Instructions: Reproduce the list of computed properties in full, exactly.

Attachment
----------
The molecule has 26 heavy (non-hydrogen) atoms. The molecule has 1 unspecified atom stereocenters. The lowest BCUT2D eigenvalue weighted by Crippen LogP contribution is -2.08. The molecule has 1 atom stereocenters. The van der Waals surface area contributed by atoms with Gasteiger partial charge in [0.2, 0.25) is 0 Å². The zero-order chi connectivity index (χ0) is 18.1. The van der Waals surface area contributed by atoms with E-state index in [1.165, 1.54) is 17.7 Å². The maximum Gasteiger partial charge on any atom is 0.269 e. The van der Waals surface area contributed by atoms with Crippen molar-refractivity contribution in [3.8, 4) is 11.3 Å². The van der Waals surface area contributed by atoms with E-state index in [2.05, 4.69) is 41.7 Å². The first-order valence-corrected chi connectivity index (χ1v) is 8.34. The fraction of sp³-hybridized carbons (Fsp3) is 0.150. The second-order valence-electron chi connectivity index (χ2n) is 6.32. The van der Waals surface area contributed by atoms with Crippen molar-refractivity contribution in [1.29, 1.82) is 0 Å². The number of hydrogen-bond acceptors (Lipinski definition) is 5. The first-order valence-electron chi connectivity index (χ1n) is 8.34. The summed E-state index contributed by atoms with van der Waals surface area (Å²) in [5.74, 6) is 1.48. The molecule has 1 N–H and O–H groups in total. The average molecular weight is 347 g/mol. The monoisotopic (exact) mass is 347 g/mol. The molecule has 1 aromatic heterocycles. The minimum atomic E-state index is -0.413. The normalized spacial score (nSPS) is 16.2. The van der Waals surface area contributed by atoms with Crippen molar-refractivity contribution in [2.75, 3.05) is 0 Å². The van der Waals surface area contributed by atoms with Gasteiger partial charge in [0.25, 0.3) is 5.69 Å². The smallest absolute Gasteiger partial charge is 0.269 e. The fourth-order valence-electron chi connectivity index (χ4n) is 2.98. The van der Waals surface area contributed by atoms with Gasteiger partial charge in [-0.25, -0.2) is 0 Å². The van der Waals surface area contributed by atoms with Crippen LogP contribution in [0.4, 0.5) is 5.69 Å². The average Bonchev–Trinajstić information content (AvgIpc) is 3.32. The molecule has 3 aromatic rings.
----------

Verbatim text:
The molecule has 26 heavy (non-hydrogen) atoms. The molecule has 1 unspecified atom stereocenters. The lowest BCUT2D eigenvalue weighted by Crippen LogP contribution is -2.08. The molecule has 1 atom stereocenters. The van der Waals surface area contributed by atoms with Gasteiger partial charge in [0.2, 0.25) is 0 Å². The zero-order chi connectivity index (χ0) is 18.1. The van der Waals surface area contributed by atoms with E-state index in [1.165, 1.54) is 17.7 Å². The maximum Gasteiger partial charge on any atom is 0.269 e. The van der Waals surface area contributed by atoms with Crippen molar-refractivity contribution in [3.8, 4) is 11.3 Å². The van der Waals surface area contributed by atoms with E-state index in [2.05, 4.69) is 41.7 Å². The first-order valence-corrected chi connectivity index (χ1v) is 8.34. The fraction of sp³-hybridized carbons (Fsp3) is 0.150. The second-order valence-electron chi connectivity index (χ2n) is 6.32. The van der Waals surface area contributed by atoms with Crippen molar-refractivity contribution in [1.29, 1.82) is 0 Å². The number of hydrogen-bond acceptors (Lipinski definition) is 5. The first-order valence-electron chi connectivity index (χ1n) is 8.34. The summed E-state index contributed by atoms with van der Waals surface area (Å²) in [5.74, 6) is 1.48. The molecule has 1 N–H and O–H groups in total. The average molecular weight is 347 g/mol. The monoisotopic (exact) mass is 347 g/mol. The molecule has 1 aromatic heterocycles. The minimum atomic E-state index is -0.413. The normalized spacial score (nSPS) is 16.2. The van der Waals surface area contributed by atoms with Crippen molar-refractivity contribution in [2.75, 3.05) is 0 Å². The van der Waals surface area contributed by atoms with Gasteiger partial charge in [0.25, 0.3) is 5.69 Å². The smallest absolute Gasteiger partial charge is 0.269 e. The fourth-order valence-electron chi connectivity index (χ4n) is 2.98. The van der Waals surface area contributed by atoms with Gasteiger partial charge in [-0.25, -0.2) is 0 Å². The van der Waals surface area contributed by atoms with Crippen LogP contribution in [0.4, 0.5) is 5.69 Å². The average Bonchev–Trinajstić information content (AvgIpc) is 3.32. The molecule has 3 aromatic rings.